OBJECTIVE: The authors compared the clinical characteristics and family
history of patients with early-onset (before age 18), typical-onset (at
20-25 years), and late-onset (after age 35) affective psychosis at the time
of first hospitalization. METHOD: Diagnostic, symptom, and family history
information was obtained from 88 consecutively hospitalized patients.
RESULTS: Major depression was more common in the late-onset group, and a
family history of affective and substance abuse disorders was more common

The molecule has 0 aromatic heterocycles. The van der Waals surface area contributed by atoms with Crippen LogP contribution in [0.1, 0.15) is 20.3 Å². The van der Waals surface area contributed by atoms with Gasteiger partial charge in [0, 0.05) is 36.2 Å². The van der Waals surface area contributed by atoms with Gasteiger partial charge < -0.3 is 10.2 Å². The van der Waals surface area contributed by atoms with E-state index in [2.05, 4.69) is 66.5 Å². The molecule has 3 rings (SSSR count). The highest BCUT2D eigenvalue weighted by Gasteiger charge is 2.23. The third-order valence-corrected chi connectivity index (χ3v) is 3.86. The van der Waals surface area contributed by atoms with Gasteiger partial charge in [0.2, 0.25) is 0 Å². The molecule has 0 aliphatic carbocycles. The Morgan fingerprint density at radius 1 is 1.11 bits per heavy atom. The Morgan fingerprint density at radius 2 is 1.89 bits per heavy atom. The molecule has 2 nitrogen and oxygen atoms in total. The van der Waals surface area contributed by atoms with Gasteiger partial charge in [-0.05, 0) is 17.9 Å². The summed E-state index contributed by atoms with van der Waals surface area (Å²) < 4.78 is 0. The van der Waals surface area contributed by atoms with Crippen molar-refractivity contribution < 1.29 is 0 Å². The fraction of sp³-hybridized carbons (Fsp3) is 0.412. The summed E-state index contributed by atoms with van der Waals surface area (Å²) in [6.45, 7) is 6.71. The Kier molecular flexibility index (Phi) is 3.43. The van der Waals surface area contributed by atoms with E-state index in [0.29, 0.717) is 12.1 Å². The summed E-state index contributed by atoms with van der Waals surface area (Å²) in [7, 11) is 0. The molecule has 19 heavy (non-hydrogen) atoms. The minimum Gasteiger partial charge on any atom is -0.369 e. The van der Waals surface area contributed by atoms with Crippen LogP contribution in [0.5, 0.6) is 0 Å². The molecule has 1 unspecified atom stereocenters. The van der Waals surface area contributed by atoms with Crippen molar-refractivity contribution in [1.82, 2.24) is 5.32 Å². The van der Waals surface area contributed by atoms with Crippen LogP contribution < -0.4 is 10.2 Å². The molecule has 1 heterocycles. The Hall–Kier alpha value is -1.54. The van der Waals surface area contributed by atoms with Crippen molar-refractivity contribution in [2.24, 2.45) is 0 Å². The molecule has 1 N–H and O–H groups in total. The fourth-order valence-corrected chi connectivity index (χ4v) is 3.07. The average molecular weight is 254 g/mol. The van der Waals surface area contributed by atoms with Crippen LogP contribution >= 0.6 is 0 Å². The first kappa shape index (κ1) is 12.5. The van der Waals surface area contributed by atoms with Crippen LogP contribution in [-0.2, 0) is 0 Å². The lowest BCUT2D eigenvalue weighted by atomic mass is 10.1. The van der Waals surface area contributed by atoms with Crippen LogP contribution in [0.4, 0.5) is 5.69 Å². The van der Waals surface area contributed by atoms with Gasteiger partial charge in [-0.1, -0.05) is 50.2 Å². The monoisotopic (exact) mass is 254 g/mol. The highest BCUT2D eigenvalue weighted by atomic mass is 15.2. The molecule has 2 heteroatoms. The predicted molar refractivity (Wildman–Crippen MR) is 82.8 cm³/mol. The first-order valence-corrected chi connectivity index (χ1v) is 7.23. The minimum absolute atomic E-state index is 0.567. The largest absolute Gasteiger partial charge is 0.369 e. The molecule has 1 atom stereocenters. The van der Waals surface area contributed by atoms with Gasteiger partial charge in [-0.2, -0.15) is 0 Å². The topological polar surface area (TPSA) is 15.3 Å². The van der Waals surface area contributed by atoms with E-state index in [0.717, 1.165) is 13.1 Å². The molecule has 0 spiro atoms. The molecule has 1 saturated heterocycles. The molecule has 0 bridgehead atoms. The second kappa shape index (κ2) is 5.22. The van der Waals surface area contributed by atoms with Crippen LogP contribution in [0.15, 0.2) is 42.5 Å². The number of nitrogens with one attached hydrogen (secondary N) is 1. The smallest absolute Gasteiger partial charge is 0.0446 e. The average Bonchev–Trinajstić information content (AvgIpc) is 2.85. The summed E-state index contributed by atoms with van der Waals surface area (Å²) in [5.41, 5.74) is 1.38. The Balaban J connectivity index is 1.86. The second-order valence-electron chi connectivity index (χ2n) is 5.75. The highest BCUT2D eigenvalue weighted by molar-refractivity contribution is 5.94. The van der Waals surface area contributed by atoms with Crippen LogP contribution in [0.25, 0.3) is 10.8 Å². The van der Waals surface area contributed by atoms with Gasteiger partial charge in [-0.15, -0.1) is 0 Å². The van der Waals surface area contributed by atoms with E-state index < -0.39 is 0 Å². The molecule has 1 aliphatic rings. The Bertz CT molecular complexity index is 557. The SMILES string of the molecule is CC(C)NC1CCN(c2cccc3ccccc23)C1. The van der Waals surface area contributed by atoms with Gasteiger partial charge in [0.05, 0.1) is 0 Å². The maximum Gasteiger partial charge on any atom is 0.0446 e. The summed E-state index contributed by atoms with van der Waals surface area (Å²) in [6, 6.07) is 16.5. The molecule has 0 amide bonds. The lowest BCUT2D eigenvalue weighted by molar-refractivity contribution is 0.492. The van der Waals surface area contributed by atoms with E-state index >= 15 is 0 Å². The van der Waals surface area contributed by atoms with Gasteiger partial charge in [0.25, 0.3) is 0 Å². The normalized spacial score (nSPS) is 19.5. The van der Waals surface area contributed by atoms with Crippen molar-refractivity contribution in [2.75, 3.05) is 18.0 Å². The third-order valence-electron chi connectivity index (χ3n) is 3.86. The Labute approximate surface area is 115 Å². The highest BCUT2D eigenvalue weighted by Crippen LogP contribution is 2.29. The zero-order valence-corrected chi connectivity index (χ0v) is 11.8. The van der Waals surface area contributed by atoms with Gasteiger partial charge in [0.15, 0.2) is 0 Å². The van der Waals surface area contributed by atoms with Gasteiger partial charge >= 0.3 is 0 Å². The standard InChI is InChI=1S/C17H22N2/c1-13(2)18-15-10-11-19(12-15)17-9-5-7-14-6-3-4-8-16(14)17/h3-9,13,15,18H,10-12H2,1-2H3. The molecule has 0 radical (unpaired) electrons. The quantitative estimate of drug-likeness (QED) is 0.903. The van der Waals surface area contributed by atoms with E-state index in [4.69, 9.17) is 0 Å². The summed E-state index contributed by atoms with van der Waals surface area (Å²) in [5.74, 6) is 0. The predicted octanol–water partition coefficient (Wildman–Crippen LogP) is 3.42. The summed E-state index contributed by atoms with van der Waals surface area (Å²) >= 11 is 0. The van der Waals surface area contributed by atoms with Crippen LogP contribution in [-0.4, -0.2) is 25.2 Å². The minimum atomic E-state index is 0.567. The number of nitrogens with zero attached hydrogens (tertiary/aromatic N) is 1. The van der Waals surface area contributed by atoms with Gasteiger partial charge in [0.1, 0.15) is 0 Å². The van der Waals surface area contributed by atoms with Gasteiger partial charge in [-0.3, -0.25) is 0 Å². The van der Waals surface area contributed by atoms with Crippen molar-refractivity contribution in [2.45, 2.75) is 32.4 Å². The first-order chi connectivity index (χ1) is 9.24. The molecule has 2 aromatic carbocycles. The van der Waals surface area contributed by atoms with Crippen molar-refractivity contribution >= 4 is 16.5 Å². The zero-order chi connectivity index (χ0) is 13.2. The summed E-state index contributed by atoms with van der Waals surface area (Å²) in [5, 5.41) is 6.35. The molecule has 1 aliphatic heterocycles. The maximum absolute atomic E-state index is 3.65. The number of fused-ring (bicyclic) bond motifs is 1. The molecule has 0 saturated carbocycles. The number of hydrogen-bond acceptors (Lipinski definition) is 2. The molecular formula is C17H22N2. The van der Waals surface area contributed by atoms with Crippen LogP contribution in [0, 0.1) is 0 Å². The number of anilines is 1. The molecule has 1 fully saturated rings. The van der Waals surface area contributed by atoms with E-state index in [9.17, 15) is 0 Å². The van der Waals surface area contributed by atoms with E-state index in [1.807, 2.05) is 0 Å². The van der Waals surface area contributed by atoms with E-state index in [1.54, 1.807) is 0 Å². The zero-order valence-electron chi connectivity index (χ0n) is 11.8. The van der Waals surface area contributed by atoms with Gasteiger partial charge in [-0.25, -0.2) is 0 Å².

among the early-onset patients. Affective symptoms differed significantly
among groups; specifically, early-onset patients had more energy, minimal
sleep disruption, and greater suicidality, while typical-onset patients had
more severe abnormal thought content. CONCLUSIONS: Among patients with
affective psychosis, there may be heterogeneity of symptoms and family
history associated with age at first hospitalization.